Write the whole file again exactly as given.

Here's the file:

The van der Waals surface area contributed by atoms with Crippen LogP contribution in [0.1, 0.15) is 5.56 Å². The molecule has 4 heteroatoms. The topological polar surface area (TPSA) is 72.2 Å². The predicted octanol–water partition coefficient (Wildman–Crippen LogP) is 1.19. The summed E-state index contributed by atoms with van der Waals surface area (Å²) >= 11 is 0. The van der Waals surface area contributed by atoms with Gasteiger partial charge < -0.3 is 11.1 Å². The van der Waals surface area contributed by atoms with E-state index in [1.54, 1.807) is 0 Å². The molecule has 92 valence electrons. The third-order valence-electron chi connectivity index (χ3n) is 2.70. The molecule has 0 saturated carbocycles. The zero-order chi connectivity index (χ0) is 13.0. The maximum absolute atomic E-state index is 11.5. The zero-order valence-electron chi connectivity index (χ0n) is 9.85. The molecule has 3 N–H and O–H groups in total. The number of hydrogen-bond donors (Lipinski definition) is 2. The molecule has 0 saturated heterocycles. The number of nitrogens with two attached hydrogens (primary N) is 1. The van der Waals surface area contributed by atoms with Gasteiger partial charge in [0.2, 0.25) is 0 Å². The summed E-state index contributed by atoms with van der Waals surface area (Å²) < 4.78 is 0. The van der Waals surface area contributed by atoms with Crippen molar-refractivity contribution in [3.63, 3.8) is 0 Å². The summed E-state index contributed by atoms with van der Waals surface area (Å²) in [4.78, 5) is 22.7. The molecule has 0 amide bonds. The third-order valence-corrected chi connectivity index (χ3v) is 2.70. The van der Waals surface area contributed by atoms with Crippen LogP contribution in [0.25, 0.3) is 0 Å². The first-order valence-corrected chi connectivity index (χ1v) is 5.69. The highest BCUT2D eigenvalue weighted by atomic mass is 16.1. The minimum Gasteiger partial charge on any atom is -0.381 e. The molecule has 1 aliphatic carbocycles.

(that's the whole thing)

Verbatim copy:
The van der Waals surface area contributed by atoms with Crippen LogP contribution in [0.1, 0.15) is 5.56 Å². The molecule has 4 heteroatoms. The topological polar surface area (TPSA) is 72.2 Å². The predicted octanol–water partition coefficient (Wildman–Crippen LogP) is 1.19. The summed E-state index contributed by atoms with van der Waals surface area (Å²) >= 11 is 0. The van der Waals surface area contributed by atoms with Gasteiger partial charge < -0.3 is 11.1 Å². The van der Waals surface area contributed by atoms with E-state index in [1.54, 1.807) is 0 Å². The molecule has 92 valence electrons. The third-order valence-electron chi connectivity index (χ3n) is 2.70. The molecule has 0 saturated carbocycles. The zero-order chi connectivity index (χ0) is 13.0. The maximum absolute atomic E-state index is 11.5. The zero-order valence-electron chi connectivity index (χ0n) is 9.85. The molecule has 3 N–H and O–H groups in total. The number of hydrogen-bond donors (Lipinski definition) is 2. The molecule has 0 saturated heterocycles. The number of nitrogens with two attached hydrogens (primary N) is 1. The van der Waals surface area contributed by atoms with Gasteiger partial charge in [0.2, 0.25) is 0 Å². The summed E-state index contributed by atoms with van der Waals surface area (Å²) < 4.78 is 0. The van der Waals surface area contributed by atoms with Crippen molar-refractivity contribution in [3.63, 3.8) is 0 Å². The summed E-state index contributed by atoms with van der Waals surface area (Å²) in [4.78, 5) is 22.7. The molecule has 0 amide bonds. The third-order valence-corrected chi connectivity index (χ3v) is 2.70. The van der Waals surface area contributed by atoms with Crippen LogP contribution in [0.25, 0.3) is 0 Å². The first-order valence-corrected chi connectivity index (χ1v) is 5.69. The highest BCUT2D eigenvalue weighted by atomic mass is 16.1. The minimum Gasteiger partial charge on any atom is -0.381 e. The molecule has 1 aliphatic carbocycles.